Grayson cleared his throat and put his hand up, snapping his fingers. ‘I’ll go next,’ he said. Jenny breathed a sigh of relief.
Maddison and the rest of the group smiled at him – except Suzanne, who had a face like thunder. ‘Thank you Grayson, you can start whenever you’re ready.’
‘Right, so. I’ll get straight to it then. I’ve loved the geegees, er, the horses that is, since I was a little lad. We were townies, but there was a bunch of settled tinkers lived nearby.’ Grayson saw the confusion around the circle. ‘Travellers,’ he explained. No-one was any the wiser. ‘For feck’s sake - gypsies?’ There were a few nods around the circle, Grayson sighed with relief. ’They had a couple of horses, they used to race ‘em late at night on people’s farms.’
Jenny watched in fascination as Grayson told his story, arms flailing about, legs twitching, words pouring out of his face quicker than her brain could compute what he was saying.
‘Me ma and da caught me once, sneaking off to watch them horses race, and I got a right feckin’ hiding. Didn’t stop me watching though, just made me get better at sneaking out. Later on, I got a school holiday job working at a bookies. Would’ve stayed there if me ma hadn’t forced me to go to college. I did accountancy. I know, right? I’m far too interesting to be an accountant.’
The group laughed, and even Suzanne managed a small smile.
‘My da used to work long hours at a steel mill, saving money to pay for my gaff while I was away at college. College fees are free in Ireland, except you have to pay for your own place to stay. Not like here in Noo Zeeland. Bloody extortionate what they charge for uni fees. I know because my Adelaida wants to go back to Uni, get a Diploma in Holistic Nutrition or some other shite. Anyway, one day, I told my da I didn’t need his money anymore, he could keep it, spend it on himself, like. Told him I had a part-time job and could pay my own way. He never asked what it was, and I never said. They probably knew I was gambling, but I had two younger sisters and they were happy to put aside money for them instead. Irish weddings are expensive, ya know?’
Everyone nodded, though no-one had the faintest idea how much an Irish wedding would cost.
‘Anyway, I got my degree and a bunch of winnings in the bank. Seems a few lads took offense to my success, and I got beat up real bad a couple of times.’ Grayson looked thoughtful for a moment. ‘The third or fourth time, I can’t remember which, I ended up in hospital. Some of those lads I won money off, got it in their head I was cheating them.’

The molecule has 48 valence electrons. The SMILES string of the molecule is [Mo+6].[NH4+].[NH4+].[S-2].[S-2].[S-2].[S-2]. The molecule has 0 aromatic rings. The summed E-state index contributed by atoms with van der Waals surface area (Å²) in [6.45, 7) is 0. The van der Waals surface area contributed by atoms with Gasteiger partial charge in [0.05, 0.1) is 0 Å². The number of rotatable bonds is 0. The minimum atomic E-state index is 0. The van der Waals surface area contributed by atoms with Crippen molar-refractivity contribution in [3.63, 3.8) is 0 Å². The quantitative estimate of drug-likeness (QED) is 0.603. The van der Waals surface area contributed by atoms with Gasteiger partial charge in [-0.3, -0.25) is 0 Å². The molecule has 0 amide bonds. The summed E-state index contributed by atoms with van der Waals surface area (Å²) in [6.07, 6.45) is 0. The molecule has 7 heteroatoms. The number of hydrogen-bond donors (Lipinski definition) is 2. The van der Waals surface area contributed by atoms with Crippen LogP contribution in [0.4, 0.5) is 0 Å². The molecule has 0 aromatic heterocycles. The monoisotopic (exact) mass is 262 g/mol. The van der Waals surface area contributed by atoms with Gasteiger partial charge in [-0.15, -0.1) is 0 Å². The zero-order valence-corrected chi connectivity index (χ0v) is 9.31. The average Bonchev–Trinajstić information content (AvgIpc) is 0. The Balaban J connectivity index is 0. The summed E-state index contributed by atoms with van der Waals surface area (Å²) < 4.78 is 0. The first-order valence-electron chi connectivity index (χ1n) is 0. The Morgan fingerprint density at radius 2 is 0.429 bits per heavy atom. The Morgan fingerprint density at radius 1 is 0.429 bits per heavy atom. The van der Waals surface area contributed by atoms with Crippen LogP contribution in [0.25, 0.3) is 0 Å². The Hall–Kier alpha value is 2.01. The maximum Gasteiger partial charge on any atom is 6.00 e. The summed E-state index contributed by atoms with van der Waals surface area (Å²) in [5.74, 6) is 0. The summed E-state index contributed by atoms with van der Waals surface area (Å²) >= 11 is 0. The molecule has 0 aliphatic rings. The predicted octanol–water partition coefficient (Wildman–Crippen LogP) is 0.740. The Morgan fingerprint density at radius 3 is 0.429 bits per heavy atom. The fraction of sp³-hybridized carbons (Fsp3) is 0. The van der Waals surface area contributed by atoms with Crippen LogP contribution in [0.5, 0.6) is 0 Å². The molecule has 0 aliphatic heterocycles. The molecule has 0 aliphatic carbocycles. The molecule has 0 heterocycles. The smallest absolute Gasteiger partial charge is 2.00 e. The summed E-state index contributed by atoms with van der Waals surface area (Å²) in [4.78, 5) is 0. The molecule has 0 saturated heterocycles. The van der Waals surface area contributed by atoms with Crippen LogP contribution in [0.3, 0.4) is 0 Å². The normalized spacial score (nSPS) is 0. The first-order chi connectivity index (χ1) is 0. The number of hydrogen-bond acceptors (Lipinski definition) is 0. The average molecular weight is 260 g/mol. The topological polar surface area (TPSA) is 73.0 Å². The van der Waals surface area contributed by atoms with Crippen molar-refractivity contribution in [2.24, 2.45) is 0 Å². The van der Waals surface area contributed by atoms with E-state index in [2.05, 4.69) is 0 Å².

Grayson noticed a few eyebrows raised, and anticipated their unspoken question. ‘Nah, I wasn’t cheating them. I was,’ he corrected himself quickly, ’am, real good at betting, reading people. Ya know? So, after the fourth time I got my face busted, me ma was in hysterics and da took me aside and said I should go travelling. Find my own way, like. I went to Australia first, but I’m not much use with all them creepy crawlies they got over there. And don’t get me started on the bleedin’ heat. So I ended up here, in New Zealand. Got myself a good accounting job, found myself a couple of legit betting syndicates, even put money into a racehorse with a couple of mates.’ He shook his head, as if to ward off a painful memory. ‘Bloody donkey that was.’
Jenny was enthralled, and a quick glance at the rest of the group confirmed that everyone else was just as spellbound.
‘So, then I met Adelaida. She’s South American, a beauty therapist. We got married before she ever really noticed my gambling habits. She just thought I had a lot of money, and spent a lot of money. Actually, that’s probably pretty accurate. It wasn’t a problem until Adelaida started going on about having a baby and needing financial security. And not financial security,’ he looked at each of them, ‘to look after the feckin’ baby, right? She wants to be able to afford a tummy tuck and a boob job once she’s finished pushing out sprogs. Seems that’s what they all do over there.’
Jenny blinked in surprise, and noticed Ellen beside her doing the same.
‘I dunno, I suppose it’s something to do with being South American. I want kids, to be sure. But enough to give up the odd bet? I mean, it’s not a problem, not really – we still have money, I’ve still got a job. I don’t really see why I should give it up?’